Politics: 10 to watch in 2007

The Post's pick of fast-risers and heavy-hitters for the year ahead.

lindenstrauss 298 (photo credit: Ariel Jerozolimski)
lindenstrauss 298
(photo credit: Ariel Jerozolimski)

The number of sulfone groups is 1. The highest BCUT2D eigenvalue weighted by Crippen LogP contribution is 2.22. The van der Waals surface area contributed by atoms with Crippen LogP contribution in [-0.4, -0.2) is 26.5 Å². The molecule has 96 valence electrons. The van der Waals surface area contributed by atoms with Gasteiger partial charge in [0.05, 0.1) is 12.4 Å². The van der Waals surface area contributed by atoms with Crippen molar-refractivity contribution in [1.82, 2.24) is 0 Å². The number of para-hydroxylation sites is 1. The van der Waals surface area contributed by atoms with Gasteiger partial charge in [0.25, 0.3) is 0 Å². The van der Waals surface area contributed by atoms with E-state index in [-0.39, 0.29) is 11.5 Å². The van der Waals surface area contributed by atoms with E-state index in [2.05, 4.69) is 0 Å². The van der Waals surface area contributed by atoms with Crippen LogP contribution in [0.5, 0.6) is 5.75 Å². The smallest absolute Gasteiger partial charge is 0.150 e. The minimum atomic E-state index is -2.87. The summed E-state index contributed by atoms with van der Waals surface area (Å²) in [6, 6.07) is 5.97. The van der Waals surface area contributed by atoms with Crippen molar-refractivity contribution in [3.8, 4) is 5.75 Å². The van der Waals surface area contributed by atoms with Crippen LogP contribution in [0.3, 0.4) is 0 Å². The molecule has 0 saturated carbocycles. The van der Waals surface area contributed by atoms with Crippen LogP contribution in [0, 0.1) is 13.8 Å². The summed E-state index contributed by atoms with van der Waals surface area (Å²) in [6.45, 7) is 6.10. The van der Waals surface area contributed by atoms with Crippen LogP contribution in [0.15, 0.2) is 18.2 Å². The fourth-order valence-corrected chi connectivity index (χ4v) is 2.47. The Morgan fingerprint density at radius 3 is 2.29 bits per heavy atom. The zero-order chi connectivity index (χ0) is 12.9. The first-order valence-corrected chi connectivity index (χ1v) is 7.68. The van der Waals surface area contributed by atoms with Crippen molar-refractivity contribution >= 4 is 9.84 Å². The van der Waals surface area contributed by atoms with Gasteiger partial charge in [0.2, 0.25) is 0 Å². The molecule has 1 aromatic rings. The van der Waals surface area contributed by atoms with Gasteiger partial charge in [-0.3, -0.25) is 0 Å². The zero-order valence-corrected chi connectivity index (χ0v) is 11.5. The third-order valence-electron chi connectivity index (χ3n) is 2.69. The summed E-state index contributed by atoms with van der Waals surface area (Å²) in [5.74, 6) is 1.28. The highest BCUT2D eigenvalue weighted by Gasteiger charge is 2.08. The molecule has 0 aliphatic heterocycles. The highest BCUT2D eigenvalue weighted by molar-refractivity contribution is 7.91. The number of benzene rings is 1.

When 2006 began, Ariel Sharon was still prime minister, Shinui existed, no one thought the Gil Pensioners Party had a chance of making it into the Knesset and President Moshe Katsav was viewed as dull and boring. The outgoing year had its share of political surprises. A year that started off with the conventional wisdom that the geriatric duo of Sharon and Shimon Peres would continue leading the country for the foreseeable future ended with complaints of a dearth of leadership. Israel has a prime minister who, according to the Dahaf Institute, 78 percent of the people believe is not doing a good job, an opposition leader who led his party from 40 seats to 12, a defense minister running sixth in a five-man Labor leadership contest, behind "none of the above," and a president who might end the next year behind bars. But the past year proved that in Israeli politics, anything can happen. No one would have predicted a year ago that the faces to watch in Israeli politics in 2006 would include the likes of Rafi Eitan, Ron Leventhal and Arkadi Gaydamak. So looking ahead to 2007, picking the politicians to watch out for is risky business. But the prognosticators at The Jerusalem Post selected the following group of 10 (listed in alphabetical order) who will likely make a significant impact on the headlines in the coming year. Ariel Attias: The communications minister from Shas had ironically been one of Israel's quietest politicians in the past year, refusing to give interviews and remaining as far from the spotlight as possible. But that all changed a month ago when his mysterious image earned him a front-page interview in Ma'ariv's weekend magazine. In the interview, Attias defended the lack of a television or computer in his home by saying that the defense minister did not have a missile in his living room. The interview was published when Shas chairman Eli Yishai was in India, and he reportedly got sick when he saw the exposure given to his young potential rival. Since then, Attias held a brit (circumcision) for his son David that attracted so many MKs that a Knesset session was delayed due to the lack of attendance in the plenum. If Atias plays his cards right, the man who said in the interview that he cried when he decided to enter politics may have a bright political future ahead of him. Ami Ayalon: When the Post asked the front-running candidate for the Labor Party leadership on October 12 whether winning the contest would automatically guarantee him the Defense portfolio, he replied: "They're not giving it to me. I'm taking it." Ayalon's security credentials as a former head of the Shin Bet (Israel Security Agency) and the navy attract Labor members looking for the antidote to Defense Minister Amir Peretz's leadership of the party. But the more Laborites see firsthand the intensity of his personality and hear his dovish views, the faster his star could fall. If that happens before the May 28 primary, Ayalon's ascension to political power could be delayed and he could miss his opportunity. But if he wins the primary, he will have to face the challenge of uniting a party that has crowned and then rejected four leaders in the past five years. Ehud Barak: The former prime minister was photographed this week doing yoga at a Hindu ashram in India. Perhaps Barak needed the peace of mind and solace he received from the experience to handle the battle for his political career that lies ahead. Barak's first political comeback, in 2005, ended in failure when he backed out of the Labor leadership race, endorsed losing candidate Shimon Peres and then briefly flirted with Uzi Dayan about running at the helm of Dayan's nascent Tafnit party. If, as expected, he announces next week that he is running again, he cannot afford to lose. This would be his last opportunity to prove that he is a leader who should be taken seriously and who could return Labor to power. If not, he will have plenty of time to visit more ashrams in India. Menahem Ben-Sasson: The head of the Knesset Law Committee is in charge of the massive project of changing the electoral system. A Hebrew University professor, Ben-Sasson was one of Kadima's top recruits and is one of its four religious MKs. Changing the electoral system was one of Kadima's banners in the election, and the issue is one of the keys to the party's continued existence. Prime Minister Ehud Olmert hopes to use the issue to prove that the party kept its promise of changing Israel's history. The issue is as controversial as it is technical and it involves reaching a consensus among MKs with a myriad of backgrounds and views. The difficulty of Ben-Sasson's task is underscored by the fact that no one even remembers that his predecessor at the helm of the committee, Likud MK Michael Eitan, wrote a proposal for a new constitution. But if he succeeds in reforming Israeli politics, Ben-Sasson will be remembered as a big success. Dalia Itzik: The Knesset's first female speaker made a smart political move when she left the Labor Party for Kadima and sought the speaker's post instead of a junior portfolio. Itzik could easily become Israel's first female president in the likely event that Katsav gets indicted on sexual assault charges. In such a scenario, she would become acting president until the next presidential election is held as planned in July. Kadima still has not selected its presidential candidate, and Olmert could decide that a female would be a fitting successor to Katsav following the damage he caused the presidency. Moving Itzik to Beit Hanassi would allow Olmert to reward his longtime ally Ze'ev Boim by making him Knesset speaker, which would free up the immigrant absorption portfolio for MK Marina Solodkin and help the prime minister pacify Russian immigrants who are angry at him. Itzik could learn from fellow Jerusalemites Olmert and Uri Lupoliansky that nothing in the capital is as permanent as something temporary. Micha Lindenstrauss: The state comptroller is listed here among politicians because he has become Olmert's most formidable political foe. At a time when the opposition in the Knesset is so divided, the only way to bring down Olmert, despite his unpopularity, is if one of Lindenstrauss's eight investigations of the prime minister bears fruit. Lindenstrauss is set to reveal the results of the investigations in a high-profile press conference in mid-January. But he has been handicapped by the investigation of his own chief investigator, Ya'acov Borovsky, who suspended himself this week and blamed Olmert for trying to bring him down. Another problem for Lindenstrauss is that he is said not to be on speaking terms with Attorney-General Menahem Mazuz, who will ultimately decide whether to open an investigation against Olmert that would have teeth. If Lindenstrauss ends Olmert's tenure prematurely, the retired judge with a left-wing background will be idolized by the Right. Tzipi Livni: The foreign minister and vice prime minister has become increasingly independent of Olmert, and her diplomatic plans and ideas have pushed him leftward the same way that former prime minister Ariel Sharon was pushed in the same direction by his own vice prime minister, Olmert. Livni's star fell during the war in Lebanon when she did not give any interviews to the foreign press, but her diplomatic solution ultimately ended the war and improved her reputation in the international community. She has an image as the ultimate professional, but it is canceled out by her lack of charisma. While Sharon was known for his laugh, Livni is known for her frown. The satire show Eretz Nehederet portrayed Livni as US Secretary of State Condoleezza Rice's yes-woman, which perhaps sent her a message that she needs to adopt an independent agenda to become a serious candidate to replace Olmert and become Israel's second female prime minister. Yoram Marciano: Labor's faction chairman has become Peretz's last-remaining political ally in the party and his most vocal defender in the press. Peretz made the mistake of not appointing a political spokesman for an entire year, leaving Marciano to advance his own agenda in the name of "a source close to Peretz." Peretz's advisers privately lament that Marciano has caused him a lot of damage. The Labor leader made a point of absenting himself from the faction meeting at which Marciano gave Olmert an ultimatum that the party would oppose the budget if he did not appoint a social affairs minister by January 1. That date will come and go, but Olmert does not intend to appoint a minister until after former justice minister Haim Ramon's fate is decided in court two weeks later. But if Olmert decides to give the portfolio to Labor, Peretz could decide to reward the MK most loyal to him, who happens to be the representative of poor neighborhoods in the Labor faction. Reuven Rivlin: The leading candidate for the presidency is hoping to avenge the loss of his father, Yoel Rivlin, who ran unsuccessfully for the post against Yitzhak Ben-Zvi. But Rivlin has been Olmert's nemesis for decades, and the prime minister will do everything possible to try to prevent a foe from obtaining the presidency and potentially using the high-profile position against him. A Rivlin victory would embarrass Olmert and it could be remembered as the first nail in the prime minister's political coffin. Winning the post from a Likud faction with only 12 MKs would be a formidable achievement and would testify to the good relations Rivlin built up with MKs from all factions during his tenure as Knesset speaker and since then. One MK said a Rivlin victory would prove that sometimes "nice guys finish first" and that not every decision must be political. Estherina Tartman: The Israel Beiteinu faction chair has become the most vocal spokesperson for her party leader, Avigdor Lieberman, and has provided the Knesset with arguably it most prolific new female MK since Meretz's Zehava Gal-On. After the departure of former MKs Gila Finkelstein and Lea Nass, Tartman is the Knesset's only religious female MK. In the absence of cancer-stricken MK Yuri Shtern, Tartman has become Israel Beiteinu's number two personality. A party source said that if, as expected, Israel Beiteinu receives two additional portfolios in January, Tartman could be in line for the top job, leapfrogging over former deputy Shin Bet head Yisrael Hasson, who is third on the party list after Lieberman and Shtern.